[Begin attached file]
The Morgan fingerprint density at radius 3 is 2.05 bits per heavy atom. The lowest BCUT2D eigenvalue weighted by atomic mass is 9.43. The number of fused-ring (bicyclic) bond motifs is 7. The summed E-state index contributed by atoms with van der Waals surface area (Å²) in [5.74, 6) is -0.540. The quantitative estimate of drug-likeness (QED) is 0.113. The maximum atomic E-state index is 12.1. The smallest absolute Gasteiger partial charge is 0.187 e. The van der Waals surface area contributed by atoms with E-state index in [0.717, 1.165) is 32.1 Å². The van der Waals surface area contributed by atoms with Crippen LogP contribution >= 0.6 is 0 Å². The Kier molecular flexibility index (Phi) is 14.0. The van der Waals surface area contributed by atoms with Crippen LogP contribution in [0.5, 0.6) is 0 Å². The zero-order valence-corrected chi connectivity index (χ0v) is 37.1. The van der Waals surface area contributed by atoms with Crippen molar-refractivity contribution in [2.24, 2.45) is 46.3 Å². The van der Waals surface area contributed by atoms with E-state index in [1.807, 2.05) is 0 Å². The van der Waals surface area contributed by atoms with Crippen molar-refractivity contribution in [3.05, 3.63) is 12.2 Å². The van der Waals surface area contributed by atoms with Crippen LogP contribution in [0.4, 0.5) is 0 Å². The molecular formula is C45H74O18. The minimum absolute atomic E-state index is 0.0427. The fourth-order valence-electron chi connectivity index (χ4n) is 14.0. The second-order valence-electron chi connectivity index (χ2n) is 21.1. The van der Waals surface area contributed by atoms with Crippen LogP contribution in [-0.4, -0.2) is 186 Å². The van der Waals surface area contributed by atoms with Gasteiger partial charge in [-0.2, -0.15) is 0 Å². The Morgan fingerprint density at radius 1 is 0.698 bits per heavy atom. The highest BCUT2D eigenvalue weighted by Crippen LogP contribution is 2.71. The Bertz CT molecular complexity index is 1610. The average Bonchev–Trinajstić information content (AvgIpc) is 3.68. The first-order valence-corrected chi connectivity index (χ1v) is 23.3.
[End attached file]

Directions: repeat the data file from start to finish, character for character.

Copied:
The Morgan fingerprint density at radius 3 is 2.05 bits per heavy atom. The lowest BCUT2D eigenvalue weighted by atomic mass is 9.43. The number of fused-ring (bicyclic) bond motifs is 7. The summed E-state index contributed by atoms with van der Waals surface area (Å²) in [5.74, 6) is -0.540. The quantitative estimate of drug-likeness (QED) is 0.113. The maximum atomic E-state index is 12.1. The smallest absolute Gasteiger partial charge is 0.187 e. The van der Waals surface area contributed by atoms with E-state index in [0.717, 1.165) is 32.1 Å². The van der Waals surface area contributed by atoms with Crippen LogP contribution >= 0.6 is 0 Å². The Kier molecular flexibility index (Phi) is 14.0. The van der Waals surface area contributed by atoms with Crippen LogP contribution in [0.5, 0.6) is 0 Å². The zero-order valence-corrected chi connectivity index (χ0v) is 37.1. The van der Waals surface area contributed by atoms with Crippen molar-refractivity contribution in [2.24, 2.45) is 46.3 Å². The van der Waals surface area contributed by atoms with E-state index in [1.807, 2.05) is 0 Å². The van der Waals surface area contributed by atoms with Crippen molar-refractivity contribution in [3.05, 3.63) is 12.2 Å². The van der Waals surface area contributed by atoms with Crippen LogP contribution in [0.4, 0.5) is 0 Å². The molecular formula is C45H74O18. The minimum absolute atomic E-state index is 0.0427. The fourth-order valence-electron chi connectivity index (χ4n) is 14.0. The second-order valence-electron chi connectivity index (χ2n) is 21.1. The van der Waals surface area contributed by atoms with Crippen LogP contribution in [-0.4, -0.2) is 186 Å². The van der Waals surface area contributed by atoms with Gasteiger partial charge in [-0.2, -0.15) is 0 Å². The Morgan fingerprint density at radius 1 is 0.698 bits per heavy atom. The highest BCUT2D eigenvalue weighted by Crippen LogP contribution is 2.71. The Bertz CT molecular complexity index is 1610. The average Bonchev–Trinajstić information content (AvgIpc) is 3.68. The first-order valence-corrected chi connectivity index (χ1v) is 23.3.